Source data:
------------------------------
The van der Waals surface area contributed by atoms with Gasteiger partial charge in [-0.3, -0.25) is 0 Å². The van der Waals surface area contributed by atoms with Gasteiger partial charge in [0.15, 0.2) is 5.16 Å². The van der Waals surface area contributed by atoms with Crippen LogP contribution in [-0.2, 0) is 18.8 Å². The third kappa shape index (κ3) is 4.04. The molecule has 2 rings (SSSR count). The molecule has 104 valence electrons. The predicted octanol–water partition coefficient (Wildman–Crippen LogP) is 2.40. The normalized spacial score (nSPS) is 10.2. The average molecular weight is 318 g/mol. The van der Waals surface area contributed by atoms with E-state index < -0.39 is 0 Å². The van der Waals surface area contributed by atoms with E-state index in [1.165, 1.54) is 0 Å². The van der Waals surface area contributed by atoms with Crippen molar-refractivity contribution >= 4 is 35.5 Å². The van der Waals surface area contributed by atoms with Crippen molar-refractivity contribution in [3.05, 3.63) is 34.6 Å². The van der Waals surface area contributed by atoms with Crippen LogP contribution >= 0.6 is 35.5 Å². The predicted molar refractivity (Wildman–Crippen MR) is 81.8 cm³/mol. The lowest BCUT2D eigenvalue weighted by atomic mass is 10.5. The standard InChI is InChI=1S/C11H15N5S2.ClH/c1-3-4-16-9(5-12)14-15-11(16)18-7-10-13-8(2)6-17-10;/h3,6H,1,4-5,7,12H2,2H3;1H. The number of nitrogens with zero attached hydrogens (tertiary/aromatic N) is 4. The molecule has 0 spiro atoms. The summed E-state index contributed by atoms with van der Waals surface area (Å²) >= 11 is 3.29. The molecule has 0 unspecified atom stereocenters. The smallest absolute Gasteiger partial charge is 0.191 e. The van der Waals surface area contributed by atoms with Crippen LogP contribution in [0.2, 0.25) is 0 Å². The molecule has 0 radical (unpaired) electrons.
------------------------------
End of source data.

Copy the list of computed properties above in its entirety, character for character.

The van der Waals surface area contributed by atoms with Gasteiger partial charge in [-0.3, -0.25) is 0 Å². The van der Waals surface area contributed by atoms with Gasteiger partial charge in [0.15, 0.2) is 5.16 Å². The van der Waals surface area contributed by atoms with Crippen LogP contribution in [-0.2, 0) is 18.8 Å². The third kappa shape index (κ3) is 4.04. The molecule has 2 rings (SSSR count). The molecule has 104 valence electrons. The predicted octanol–water partition coefficient (Wildman–Crippen LogP) is 2.40. The normalized spacial score (nSPS) is 10.2. The average molecular weight is 318 g/mol. The van der Waals surface area contributed by atoms with E-state index < -0.39 is 0 Å². The van der Waals surface area contributed by atoms with E-state index in [1.165, 1.54) is 0 Å². The van der Waals surface area contributed by atoms with Crippen molar-refractivity contribution >= 4 is 35.5 Å². The van der Waals surface area contributed by atoms with Crippen molar-refractivity contribution in [3.05, 3.63) is 34.6 Å². The van der Waals surface area contributed by atoms with Crippen LogP contribution >= 0.6 is 35.5 Å². The predicted molar refractivity (Wildman–Crippen MR) is 81.8 cm³/mol. The lowest BCUT2D eigenvalue weighted by atomic mass is 10.5. The standard InChI is InChI=1S/C11H15N5S2.ClH/c1-3-4-16-9(5-12)14-15-11(16)18-7-10-13-8(2)6-17-10;/h3,6H,1,4-5,7,12H2,2H3;1H. The number of nitrogens with zero attached hydrogens (tertiary/aromatic N) is 4. The molecule has 0 spiro atoms. The summed E-state index contributed by atoms with van der Waals surface area (Å²) >= 11 is 3.29. The molecule has 0 unspecified atom stereocenters. The smallest absolute Gasteiger partial charge is 0.191 e. The van der Waals surface area contributed by atoms with Crippen LogP contribution in [0.2, 0.25) is 0 Å². The molecule has 0 radical (unpaired) electrons.